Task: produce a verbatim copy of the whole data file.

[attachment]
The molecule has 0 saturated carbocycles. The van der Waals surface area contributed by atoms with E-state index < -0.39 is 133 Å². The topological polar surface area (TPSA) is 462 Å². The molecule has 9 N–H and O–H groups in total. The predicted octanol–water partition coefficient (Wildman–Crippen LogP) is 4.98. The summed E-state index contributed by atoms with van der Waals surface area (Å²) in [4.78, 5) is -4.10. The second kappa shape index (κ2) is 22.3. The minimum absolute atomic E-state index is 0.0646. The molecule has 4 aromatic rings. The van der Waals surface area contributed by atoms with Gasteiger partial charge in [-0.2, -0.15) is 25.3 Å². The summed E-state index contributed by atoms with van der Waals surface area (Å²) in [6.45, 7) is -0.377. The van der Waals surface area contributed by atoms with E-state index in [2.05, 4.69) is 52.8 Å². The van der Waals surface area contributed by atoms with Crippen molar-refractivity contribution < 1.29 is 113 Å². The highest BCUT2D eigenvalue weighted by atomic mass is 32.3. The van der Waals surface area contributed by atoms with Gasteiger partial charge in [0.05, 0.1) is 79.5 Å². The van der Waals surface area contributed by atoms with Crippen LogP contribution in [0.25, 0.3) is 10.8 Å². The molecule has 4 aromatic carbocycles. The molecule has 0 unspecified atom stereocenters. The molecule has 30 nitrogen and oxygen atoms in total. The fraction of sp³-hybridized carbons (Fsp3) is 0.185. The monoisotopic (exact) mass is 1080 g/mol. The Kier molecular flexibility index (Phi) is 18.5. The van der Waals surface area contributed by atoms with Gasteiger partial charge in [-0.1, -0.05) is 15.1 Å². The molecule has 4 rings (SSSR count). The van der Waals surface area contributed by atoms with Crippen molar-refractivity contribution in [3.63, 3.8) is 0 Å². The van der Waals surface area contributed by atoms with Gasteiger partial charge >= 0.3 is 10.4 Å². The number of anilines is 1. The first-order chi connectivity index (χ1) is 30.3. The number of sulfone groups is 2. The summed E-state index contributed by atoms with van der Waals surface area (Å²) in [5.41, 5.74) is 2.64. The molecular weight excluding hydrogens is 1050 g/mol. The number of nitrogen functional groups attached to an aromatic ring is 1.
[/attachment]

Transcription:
The molecule has 0 saturated carbocycles. The van der Waals surface area contributed by atoms with E-state index < -0.39 is 133 Å². The topological polar surface area (TPSA) is 462 Å². The molecule has 9 N–H and O–H groups in total. The predicted octanol–water partition coefficient (Wildman–Crippen LogP) is 4.98. The summed E-state index contributed by atoms with van der Waals surface area (Å²) in [4.78, 5) is -4.10. The second kappa shape index (κ2) is 22.3. The minimum absolute atomic E-state index is 0.0646. The molecule has 4 aromatic rings. The van der Waals surface area contributed by atoms with Gasteiger partial charge in [-0.2, -0.15) is 25.3 Å². The summed E-state index contributed by atoms with van der Waals surface area (Å²) in [6.45, 7) is -0.377. The van der Waals surface area contributed by atoms with E-state index in [2.05, 4.69) is 52.8 Å². The van der Waals surface area contributed by atoms with Crippen molar-refractivity contribution < 1.29 is 113 Å². The highest BCUT2D eigenvalue weighted by atomic mass is 32.3. The van der Waals surface area contributed by atoms with Gasteiger partial charge in [0.05, 0.1) is 79.5 Å². The van der Waals surface area contributed by atoms with Crippen LogP contribution in [0.25, 0.3) is 10.8 Å². The molecule has 4 aromatic carbocycles. The molecule has 0 unspecified atom stereocenters. The molecule has 30 nitrogen and oxygen atoms in total. The fraction of sp³-hybridized carbons (Fsp3) is 0.185. The monoisotopic (exact) mass is 1080 g/mol. The Kier molecular flexibility index (Phi) is 18.5. The van der Waals surface area contributed by atoms with Gasteiger partial charge in [-0.1, -0.05) is 15.1 Å². The molecule has 4 rings (SSSR count). The van der Waals surface area contributed by atoms with Crippen molar-refractivity contribution in [3.63, 3.8) is 0 Å². The van der Waals surface area contributed by atoms with Gasteiger partial charge >= 0.3 is 10.4 Å². The number of anilines is 1. The first-order chi connectivity index (χ1) is 30.3. The number of sulfone groups is 2. The summed E-state index contributed by atoms with van der Waals surface area (Å²) in [5.41, 5.74) is 2.64. The molecular weight excluding hydrogens is 1050 g/mol. The number of nitrogen functional groups attached to an aromatic ring is 1.